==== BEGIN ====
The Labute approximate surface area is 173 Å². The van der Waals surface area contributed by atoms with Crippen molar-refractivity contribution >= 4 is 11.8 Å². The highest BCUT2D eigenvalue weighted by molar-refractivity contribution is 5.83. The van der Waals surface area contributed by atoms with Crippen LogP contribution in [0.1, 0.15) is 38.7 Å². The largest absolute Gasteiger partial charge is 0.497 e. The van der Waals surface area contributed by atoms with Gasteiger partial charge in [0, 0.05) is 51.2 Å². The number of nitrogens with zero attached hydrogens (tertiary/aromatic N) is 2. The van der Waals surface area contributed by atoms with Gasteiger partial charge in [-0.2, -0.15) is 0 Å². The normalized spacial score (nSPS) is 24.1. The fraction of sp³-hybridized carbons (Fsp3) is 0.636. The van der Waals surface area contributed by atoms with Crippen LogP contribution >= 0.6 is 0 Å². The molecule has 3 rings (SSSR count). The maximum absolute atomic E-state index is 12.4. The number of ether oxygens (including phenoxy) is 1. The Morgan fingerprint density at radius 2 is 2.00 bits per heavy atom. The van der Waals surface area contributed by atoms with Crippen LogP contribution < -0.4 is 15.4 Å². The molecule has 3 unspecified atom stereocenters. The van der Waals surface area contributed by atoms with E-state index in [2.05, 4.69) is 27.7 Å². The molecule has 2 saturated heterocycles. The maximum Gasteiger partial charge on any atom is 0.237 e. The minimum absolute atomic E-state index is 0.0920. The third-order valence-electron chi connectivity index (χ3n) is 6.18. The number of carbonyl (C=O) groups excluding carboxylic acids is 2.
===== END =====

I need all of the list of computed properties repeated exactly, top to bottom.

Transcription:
The Labute approximate surface area is 173 Å². The van der Waals surface area contributed by atoms with Crippen molar-refractivity contribution >= 4 is 11.8 Å². The highest BCUT2D eigenvalue weighted by molar-refractivity contribution is 5.83. The van der Waals surface area contributed by atoms with Crippen LogP contribution in [0.1, 0.15) is 38.7 Å². The largest absolute Gasteiger partial charge is 0.497 e. The van der Waals surface area contributed by atoms with Gasteiger partial charge in [0, 0.05) is 51.2 Å². The number of nitrogens with zero attached hydrogens (tertiary/aromatic N) is 2. The van der Waals surface area contributed by atoms with Gasteiger partial charge in [-0.2, -0.15) is 0 Å². The normalized spacial score (nSPS) is 24.1. The fraction of sp³-hybridized carbons (Fsp3) is 0.636. The van der Waals surface area contributed by atoms with Crippen LogP contribution >= 0.6 is 0 Å². The molecule has 3 rings (SSSR count). The maximum absolute atomic E-state index is 12.4. The number of ether oxygens (including phenoxy) is 1. The Morgan fingerprint density at radius 2 is 2.00 bits per heavy atom. The van der Waals surface area contributed by atoms with Crippen LogP contribution < -0.4 is 15.4 Å². The molecule has 3 unspecified atom stereocenters. The van der Waals surface area contributed by atoms with E-state index in [2.05, 4.69) is 27.7 Å². The molecule has 2 saturated heterocycles. The maximum Gasteiger partial charge on any atom is 0.237 e. The minimum absolute atomic E-state index is 0.0920. The third-order valence-electron chi connectivity index (χ3n) is 6.18. The number of carbonyl (C=O) groups excluding carboxylic acids is 2.